or Samsung Magician to complete a full Secure Erase each and every drive. Next we use IOMeter to prefill the drive by performing the industry standard 128KB, aligned, sequential write workload across the entire drive for a period of 20 minutes. Once the drive is conditioned we run our saved sequential test profile that runs our 128KB test for two minutes without any idle time in between the tests. The queue depth is set to 32 as we feel with NVMe drives starting to come out that we need to increase our IO depth.
The 128KB Sequential Read/Write test is done primarily to make sure the drives we are testing meet or surpass the manufacturer specifications for sequential Read/Write performance. The Samsung SSD 950 Pro 512GB M.2 PCIe SSD is rated at up to 2500 MB/s sequential read and 1500 MB/s sequential write. We were able to top our drive out at 2602.3 MB/s read and 1559.5 MB/s write, which is slightly faster than where Samsung rated it to be at
For those that like to know the IOPS results you are looking at around 20,000 IOPS for the sequential read and 12,000 IOPS on the sequential write.
Having high IOPs per second is generally considered good, but you also look at the latency when interpreting the results. Just because the IOPs are high it might not mean that the data is being delivered at a reasonable latency and this could cause for a poor user experience. The Samsung SSD 950 Pro was found to have just under 3ms on the average response times, which is on par with other flagship PCIe SSDs that we have seen in recent years.
IOMeter 4KB Random Performance
Our 4KB random performance test is conducted in the same manner as our sequential tests, but once the drive is conditioned we run our saved random test profile that runs our 4KB test for two minutes without any idle time in between the tests. The queue depth is set to 32 on four workers and the test is begun. To get the benefits from NVMe based drives you must use multiple CPU queues and this is why we are now using four workers for this IOMeter test.
IOPS is the main thing we are looking at in this test scenario and the Samsung SSD 950 Pro 512GB drive is rated at up to 300,000 IOPS for the 4K Random Read and 110,000 IOPS for the 4KB Random Writes. On our properly conditioned drive we hit 309,000 IOPS Read and 84,000 IOPS Write. Our 4K Random Read result was spot on, but our 4K Random Write result was over 23% lower than expect for reasons we were unable to explain.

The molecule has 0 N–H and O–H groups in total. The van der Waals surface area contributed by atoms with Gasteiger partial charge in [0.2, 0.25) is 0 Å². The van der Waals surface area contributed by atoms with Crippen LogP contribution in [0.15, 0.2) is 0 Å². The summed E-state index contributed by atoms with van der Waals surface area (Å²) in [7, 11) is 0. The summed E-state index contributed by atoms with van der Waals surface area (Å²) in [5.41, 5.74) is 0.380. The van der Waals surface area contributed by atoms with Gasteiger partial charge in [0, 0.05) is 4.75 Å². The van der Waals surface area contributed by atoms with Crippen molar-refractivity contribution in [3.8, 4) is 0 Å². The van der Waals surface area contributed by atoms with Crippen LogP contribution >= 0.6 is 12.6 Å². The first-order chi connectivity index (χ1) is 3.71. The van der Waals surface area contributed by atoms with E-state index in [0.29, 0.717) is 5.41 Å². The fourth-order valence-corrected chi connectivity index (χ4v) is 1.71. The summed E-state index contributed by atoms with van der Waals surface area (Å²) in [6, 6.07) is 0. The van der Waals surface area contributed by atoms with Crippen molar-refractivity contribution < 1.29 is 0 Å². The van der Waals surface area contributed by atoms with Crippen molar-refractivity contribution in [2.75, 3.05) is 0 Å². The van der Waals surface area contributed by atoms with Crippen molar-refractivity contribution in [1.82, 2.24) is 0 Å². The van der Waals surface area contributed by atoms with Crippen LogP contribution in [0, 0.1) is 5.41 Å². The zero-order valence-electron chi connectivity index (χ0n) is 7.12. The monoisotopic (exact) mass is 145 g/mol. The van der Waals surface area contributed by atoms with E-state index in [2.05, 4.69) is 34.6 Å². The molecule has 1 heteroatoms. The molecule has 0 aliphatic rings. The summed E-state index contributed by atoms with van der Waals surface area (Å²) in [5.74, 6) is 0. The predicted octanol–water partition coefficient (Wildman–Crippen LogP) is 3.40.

When it comes to MBps you are looking at 1266 MB/s on the 4KB Random Reads and 344 MB/s on the 4KB Random writes.
The response times on the SSD 950 Pro 512GB M.2 SSD were just 1.5ms for writes and 0.4ms for reads, which is great for a PCIe storage drive.
IOMeter Mixed Performance
Our mixed performance test is conducted in the same manner as our sequential tests, but once the drive is conditioned we run our test profile to look at performance in various read/write states. We start the test with 100% reads and then add write data into the mix in 10% increments until we end up with no reads at all in the workload.
The Samsung SSD 950 Pro drive did well in this test and hit a low of 1189 MB/s on the 50% write and 50% read operations in our mixed workload test.
When looking at 4KB Random mixed workload performance Samsung SSD 950 Pro 512GB M.2 SSD starts does really well at 100% read/write loads, but dips down pretty good when you start mixing it up and never recovers. The 950 Pro 512GB drive hit a low of 344 MB/s on the 100% 4KB write test scenario, but keep in mind the low 4K Random write performance we talked about on the previous page.
Final Thoughts & Conclusions
The Samsung SSD 950 Pro 512GB M.2 PCIe NVMe SSD is the best performing M.2 SSD that we have ever tested! This is the first M.2 PCIe SSD with NVMe that is available to the consumer and this drive is going to very popular among gamers and power users that are looking for the latest and greatest storage drive out there. This is the drive that all other M.2 PCIe SSD manufactures will have to aim to beat as the performance is top notch! The key to getting the most out of this drive is to provide it enough airflow and if you do, you'll be blessed with the best performing consumer M.2 SSD on the market bar none.
When it comes to pricing the you are looking at $199.99 for the 256GB drive and $349.99 for the 512GB drive that we reviewed today. The drives will be made available for purchase on October 29th and the 512GB drive is eligible for the recently announced Samsung Game Bundle
that is good for an Assassin’s Creed Syndicate PC game key. Samsung said that a 1TB version of the SSD 950 Pro will be coming in 2016 that uses the newer 48-layer Samsung V-NAND. All of the Samsung SSD 950 Pro drives are backed by a 5-year warranty or 200 TeraBytes of data Written (TBW) to the 256GB drive or 400 TBW for the 512GB drive. Notice the or in there as it's whichever comes first. If you write 500 TB of data to the 512GB drive in a month it is out of warranty as you went beyond the drives usage lifespan.
At the end of the day the Samsung SSD 950 Pro 512GB M.2 PCIe SSD with the NVMe protocol is the fastest M.2 drive that we have tested to date. We love the performance and are really glad that Samsung released their own NVMe driver to ensure the best possible user experience. If you are looking to buy an M.2 PCIe SSD this is the one we'd pick hands down.
Legit Bottom Line:
The Samsung SSD 950 Pro 512GB M.2 NVMe PCIe SSD is the best performing M.2 drive that we have ever tested and it does everything we need!